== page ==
The Weekend Australian - Review - - Visual Arts - Christo­pher Allen

Sydney Long Na­tional Gallery of Aus­tralia, Canberra, un­til Novem­ber 11

SYDNEY Long is a rather un­usual case in Aus­tralian art, the au­thor of a cou­ple of the most pop­u­lar paint­ings in our pub­lic gal­leries, yet lit­tle known for any other work, and elu­sive as an in­di­vid­ual. Ev­ery­one is fa­mil­iar with Pan (1898) and Spirit of the Plains (1897) and many will re­call By Tran­quil Wa­ters (1894), but what else hap­pened in the life and ca­reer of a pain­ter who lived un­til 1955?

Anna Gray has partly an­swered this ques­tion in her thor­ough mono­graphic ex­hi­bi­tion at the Na­tional Gallery of Aus­tralia, but what she has dis­cov­ered is that doubts re­main even about the most ba­sic facts, such as the artist’s date of birth and the iden­tity of his fa­ther. Brought up, per­haps, amid face-sav­ing fal­si­fi­ca­tions, Long ap­pears to have de­vel­oped an elas­tic con­cep­tion of the truth that led to fre­quent mis­rep­re­sen­ta­tions on his part con­cern­ing his age and even the date of his mar­riage.

This is an­other area of am­bi­gu­ity. Long does not ap­pear to have been much in­ter­ested in women, yet in 1911 he set up house in Lon­don with a girl about whom we know — char­ac­ter­is­ti­cally — very lit­tle ex­cept that she was called Cather­ine, was 17 and was prob­a­bly a dancer. They were mar­ried in 1924 and seem to have grown very close. Al­though the cou­ple re­turned to Sydney soon af­ter the mar­riage, they fi­nally went back to Lon­don a few years be­fore Long’s death and noth­ing is known of what sub­se­quently be­came of Cather­ine.

What we do know is that Long, who was born in Goul­burn, trav­elled to Sydney about 1888 and in 1892 joined Ju­lian Ash­ton’s art school, where other out­stand­ing pupils in­cluded Ge­orge Lam­bert — who ex­e­cuted a fine por­trait sketch of the young Long — and a lit­tle later Elioth Gruner. And al­though be­gin­ning his ca­reer as a pain­ter at the height of the influence of the Hei­del­berg painters, Long, like Lam­bert, had other pri­or­i­ties. One of his ear­li­est pic­tures, the small In the Spring (c. 1895), demon­strates a po­etic sen­si­tiv­ity that is closer to the work of Con­der than of Stree­ton or Roberts. It is a scene of the Aus­tralian coun­try, with the roof of a farm­house in the dis­tance, and a girl in a white dress, turned away from us, on the right of the com­po­si­tion. On the left, the com­po­si­tion is framed by a blos­som­ing fruit tree, a cherry or plum, colour­ing the ex­pe­ri­ence of Aus­tralian spring­time with re­as­sur­ingly Euro­pean as­so­ci­a­tions.

The land­scapes that fol­low, al­though in­evitably marked by the influence of Hei­del­berg in sub­ject and com­po­si­tion, dif­fer in im­por­tant re­spects. For one thing, Long never fol­lows Stree­ton into his most sun-bleached mid­day ef­fects. It is telling that in Long’s large and am­bi­tious Mid­day (1896) he avoids ex­tremes of glare and in­stead em­pha­sises the deep and dark shad­ows in the small copse of trees in the cen­tre, as well as the fore­ground; the pic­ture has, in fact, a tonal range far wider than most of the higher-keyed Hei­del­berg works of the same pe­riod.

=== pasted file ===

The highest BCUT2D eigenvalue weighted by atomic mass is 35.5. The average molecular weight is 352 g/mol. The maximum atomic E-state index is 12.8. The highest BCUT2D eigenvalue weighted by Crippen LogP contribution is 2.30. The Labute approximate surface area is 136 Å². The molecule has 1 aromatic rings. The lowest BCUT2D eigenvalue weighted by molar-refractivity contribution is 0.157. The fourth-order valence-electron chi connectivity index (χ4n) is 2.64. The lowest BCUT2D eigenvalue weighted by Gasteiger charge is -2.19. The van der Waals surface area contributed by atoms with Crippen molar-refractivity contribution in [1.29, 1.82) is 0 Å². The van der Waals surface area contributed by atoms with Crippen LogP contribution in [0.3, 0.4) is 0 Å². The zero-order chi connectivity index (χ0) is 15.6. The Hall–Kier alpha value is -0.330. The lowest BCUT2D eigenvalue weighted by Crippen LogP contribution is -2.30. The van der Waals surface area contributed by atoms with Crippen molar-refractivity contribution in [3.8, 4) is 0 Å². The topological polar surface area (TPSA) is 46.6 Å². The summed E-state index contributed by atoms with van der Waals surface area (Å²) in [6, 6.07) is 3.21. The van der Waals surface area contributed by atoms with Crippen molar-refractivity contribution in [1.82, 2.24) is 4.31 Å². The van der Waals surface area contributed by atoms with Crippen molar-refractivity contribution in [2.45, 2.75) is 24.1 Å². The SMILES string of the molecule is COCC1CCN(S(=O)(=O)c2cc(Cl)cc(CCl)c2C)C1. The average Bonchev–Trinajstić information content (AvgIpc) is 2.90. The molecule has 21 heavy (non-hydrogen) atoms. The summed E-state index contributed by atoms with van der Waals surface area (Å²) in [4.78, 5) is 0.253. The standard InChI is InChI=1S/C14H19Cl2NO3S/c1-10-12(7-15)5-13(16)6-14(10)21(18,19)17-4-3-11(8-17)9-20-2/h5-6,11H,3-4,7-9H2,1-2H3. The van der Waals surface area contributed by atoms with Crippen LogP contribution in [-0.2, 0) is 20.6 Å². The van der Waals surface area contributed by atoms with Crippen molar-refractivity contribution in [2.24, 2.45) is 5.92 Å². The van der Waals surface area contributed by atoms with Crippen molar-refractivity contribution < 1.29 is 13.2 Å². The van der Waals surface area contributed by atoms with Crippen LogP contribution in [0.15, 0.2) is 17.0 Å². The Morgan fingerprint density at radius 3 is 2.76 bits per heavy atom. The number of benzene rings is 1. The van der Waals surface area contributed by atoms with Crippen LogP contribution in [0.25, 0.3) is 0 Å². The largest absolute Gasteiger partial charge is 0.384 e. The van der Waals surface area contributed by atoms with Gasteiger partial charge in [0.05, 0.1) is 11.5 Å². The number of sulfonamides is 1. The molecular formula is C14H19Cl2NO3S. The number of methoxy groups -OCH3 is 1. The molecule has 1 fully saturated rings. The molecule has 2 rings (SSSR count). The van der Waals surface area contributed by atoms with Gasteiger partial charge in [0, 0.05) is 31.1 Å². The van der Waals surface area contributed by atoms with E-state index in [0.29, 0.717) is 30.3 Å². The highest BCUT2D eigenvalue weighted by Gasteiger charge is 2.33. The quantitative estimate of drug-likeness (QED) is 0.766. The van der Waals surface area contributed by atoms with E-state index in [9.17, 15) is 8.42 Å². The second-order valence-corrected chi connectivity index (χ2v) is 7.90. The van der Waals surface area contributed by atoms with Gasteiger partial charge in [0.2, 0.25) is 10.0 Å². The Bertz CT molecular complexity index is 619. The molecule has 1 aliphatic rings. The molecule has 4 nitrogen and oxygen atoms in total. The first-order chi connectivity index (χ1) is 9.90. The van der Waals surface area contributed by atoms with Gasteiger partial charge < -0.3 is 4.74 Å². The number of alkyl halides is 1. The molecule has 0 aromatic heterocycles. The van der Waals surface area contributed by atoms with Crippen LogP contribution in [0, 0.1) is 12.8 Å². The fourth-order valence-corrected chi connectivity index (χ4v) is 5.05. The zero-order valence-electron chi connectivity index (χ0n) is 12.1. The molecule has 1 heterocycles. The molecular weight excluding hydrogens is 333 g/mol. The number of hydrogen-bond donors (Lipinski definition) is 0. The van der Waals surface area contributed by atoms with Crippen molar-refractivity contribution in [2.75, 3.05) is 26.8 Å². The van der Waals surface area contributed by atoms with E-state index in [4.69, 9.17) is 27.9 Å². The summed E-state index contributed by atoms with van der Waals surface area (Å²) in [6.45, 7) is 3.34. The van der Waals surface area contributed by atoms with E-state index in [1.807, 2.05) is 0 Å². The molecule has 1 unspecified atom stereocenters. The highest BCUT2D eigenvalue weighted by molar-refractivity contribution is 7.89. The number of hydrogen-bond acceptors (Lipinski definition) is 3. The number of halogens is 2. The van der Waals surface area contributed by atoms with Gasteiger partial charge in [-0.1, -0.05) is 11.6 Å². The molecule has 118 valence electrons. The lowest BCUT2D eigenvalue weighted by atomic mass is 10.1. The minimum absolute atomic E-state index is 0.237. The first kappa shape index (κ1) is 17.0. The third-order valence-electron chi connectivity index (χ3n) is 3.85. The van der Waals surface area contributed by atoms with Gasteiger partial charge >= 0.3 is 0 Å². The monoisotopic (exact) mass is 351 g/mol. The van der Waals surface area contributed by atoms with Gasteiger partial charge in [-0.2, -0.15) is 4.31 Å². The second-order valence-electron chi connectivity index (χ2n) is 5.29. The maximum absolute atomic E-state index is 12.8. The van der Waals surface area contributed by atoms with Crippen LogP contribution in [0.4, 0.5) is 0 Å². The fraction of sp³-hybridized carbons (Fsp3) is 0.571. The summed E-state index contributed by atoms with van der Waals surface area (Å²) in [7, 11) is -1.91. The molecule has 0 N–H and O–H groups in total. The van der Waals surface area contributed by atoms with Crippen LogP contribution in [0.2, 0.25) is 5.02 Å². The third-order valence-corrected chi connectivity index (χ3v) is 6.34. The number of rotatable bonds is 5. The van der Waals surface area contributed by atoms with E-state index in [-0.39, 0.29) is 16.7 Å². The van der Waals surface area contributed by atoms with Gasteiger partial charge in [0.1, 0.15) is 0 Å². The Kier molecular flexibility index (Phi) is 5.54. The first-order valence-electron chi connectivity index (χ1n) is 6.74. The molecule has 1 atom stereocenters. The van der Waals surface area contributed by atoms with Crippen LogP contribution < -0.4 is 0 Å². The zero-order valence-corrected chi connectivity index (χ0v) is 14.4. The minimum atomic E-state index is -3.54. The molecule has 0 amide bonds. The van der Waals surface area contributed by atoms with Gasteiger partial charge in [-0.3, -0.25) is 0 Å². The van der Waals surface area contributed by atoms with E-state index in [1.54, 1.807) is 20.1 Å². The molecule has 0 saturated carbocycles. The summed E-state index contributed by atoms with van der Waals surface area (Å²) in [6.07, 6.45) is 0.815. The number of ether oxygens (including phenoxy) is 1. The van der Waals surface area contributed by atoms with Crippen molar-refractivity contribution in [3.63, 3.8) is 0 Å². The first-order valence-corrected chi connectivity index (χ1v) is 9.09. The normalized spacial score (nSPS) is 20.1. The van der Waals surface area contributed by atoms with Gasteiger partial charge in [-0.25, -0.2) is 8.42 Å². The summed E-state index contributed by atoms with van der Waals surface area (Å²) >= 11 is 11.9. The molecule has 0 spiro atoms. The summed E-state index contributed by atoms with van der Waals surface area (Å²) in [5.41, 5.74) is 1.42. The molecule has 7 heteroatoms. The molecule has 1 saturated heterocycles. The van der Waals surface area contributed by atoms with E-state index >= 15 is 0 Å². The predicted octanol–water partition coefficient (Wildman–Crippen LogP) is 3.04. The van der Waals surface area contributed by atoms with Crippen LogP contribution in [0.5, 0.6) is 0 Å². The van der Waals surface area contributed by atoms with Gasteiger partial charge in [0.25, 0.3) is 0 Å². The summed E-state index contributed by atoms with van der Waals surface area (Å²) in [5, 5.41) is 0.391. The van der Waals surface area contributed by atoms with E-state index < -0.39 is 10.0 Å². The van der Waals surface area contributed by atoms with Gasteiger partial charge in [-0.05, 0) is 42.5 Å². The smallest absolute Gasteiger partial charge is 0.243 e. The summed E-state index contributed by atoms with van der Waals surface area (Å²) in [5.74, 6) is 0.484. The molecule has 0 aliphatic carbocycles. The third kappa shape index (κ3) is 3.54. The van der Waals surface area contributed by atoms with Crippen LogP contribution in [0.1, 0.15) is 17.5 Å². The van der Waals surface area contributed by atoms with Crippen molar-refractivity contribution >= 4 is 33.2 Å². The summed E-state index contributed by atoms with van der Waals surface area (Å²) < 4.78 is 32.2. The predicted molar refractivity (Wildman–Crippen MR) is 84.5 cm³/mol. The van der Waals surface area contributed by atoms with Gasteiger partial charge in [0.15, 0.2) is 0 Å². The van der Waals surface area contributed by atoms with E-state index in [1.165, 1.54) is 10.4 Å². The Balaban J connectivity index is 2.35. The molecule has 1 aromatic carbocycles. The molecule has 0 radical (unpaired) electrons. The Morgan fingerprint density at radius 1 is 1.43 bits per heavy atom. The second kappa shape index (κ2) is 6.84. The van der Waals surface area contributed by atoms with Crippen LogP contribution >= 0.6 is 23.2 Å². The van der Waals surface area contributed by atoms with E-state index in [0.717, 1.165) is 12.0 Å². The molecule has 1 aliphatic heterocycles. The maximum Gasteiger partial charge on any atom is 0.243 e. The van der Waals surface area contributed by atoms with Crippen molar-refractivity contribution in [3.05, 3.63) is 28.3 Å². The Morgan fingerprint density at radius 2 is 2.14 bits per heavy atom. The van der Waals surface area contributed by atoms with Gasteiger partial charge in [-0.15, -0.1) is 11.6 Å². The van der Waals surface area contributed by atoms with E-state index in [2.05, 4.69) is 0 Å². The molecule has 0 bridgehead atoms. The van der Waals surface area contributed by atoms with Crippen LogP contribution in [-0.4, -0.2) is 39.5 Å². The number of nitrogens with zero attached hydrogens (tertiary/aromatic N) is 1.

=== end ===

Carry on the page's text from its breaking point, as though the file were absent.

This con­cern with tonal­ity, sig­nif­i­cantly shared by Lam­bert, con­nected Long to the preim­pres­sion­ist painters of the 19th cen­tury; but other as­pects of his style were in­spired by the con­tem­po­rary move­ment of art nou­veau, which tended to flat­ten ar­eas of paint and con­ceive of trees and other forms as dec­o­ra­tive pat­terns on the two-di­men­sional pic­ture plane. Even in Mid­day this is true in cer­tain ar­eas, while in the nearby The Val­ley (1989), the forms have largely been flat­tened and the trees are be­com­ing danc­ing sil­hou­ettes.

Mid­day in­cludes a shep­herdess, akin to the girl in white of In the Spring, but Long’s most mem­o­rable pic­tures in­volve the hu­man fig­ure in a more cen­tral way, and with sug­ges­tions of lit­er­ary and mytho­log­i­cal sig­nif­i­cance. The ear­li­est of these is By Tran­quil Wa­ters (1894), in which a group of young boys is seen bathing in a river on a sum­mer af­ter­noon; the slant­ing rays of the sun pick out their bod­ies as white, al­most translu­cent sil­hou­ettes while af­ter­noon shadow turns the western side of the river into a glassy still­ness mir­ror­ing the trees above.

A sin­gle de­tail — apart from the ti­tle bor­rowed from Longfel­low — lends this pic­ture a lit­er­ary tone: the boy in the fore­ground plays on a reed pipe, re­call­ing the bu­colic genre in po­etry and paint­ing and some­how lift­ing the whole scene from the plane of pos­si­ble re­al­ity to that of imag­i­na­tion. In the process the po­ten­tial eroti­cism of the scene is dis­solved into a tis­sue of po­etic reverie.

The reed pipe re­curs in Long’s most fa­mous paint­ing, where it is played by the epony­mous god Pan. Com­par­i­son with the fine ter­ra­cotta por­trait bust of the pain­ter in the first room of the ex­hi­bi­tion, as well as with the draw­ing by Lam­bert al­ready men­tioned, sug­gests that Long has in­ten­tion­ally or un­in­ten­tion­ally given his own fea­tures to the fierce god of na­ture — a slim fig­ure with a prom­i­nent nose, wispy beard and shaggy goat legs.

It is an ap­pro­pri­ate self-cast­ing, since it is the magic of the god’s pip­ing that con­jures up

the other fig­ures of this dream world, two nymphs danc­ing with two fauns, while an­other pair of nymphs re­clines on the grass be­fore the piper. One of these nymphs shows no­table pen­ti­menti, where Long has en­larged her hips (in the later etch­ing of the same sub­ject he has made her dis­tinctly more volup­tuous). And all of this is seen in the mid­dle dis­tance, like a vi­sion ap­pear­ing on the far side of a reedy pool.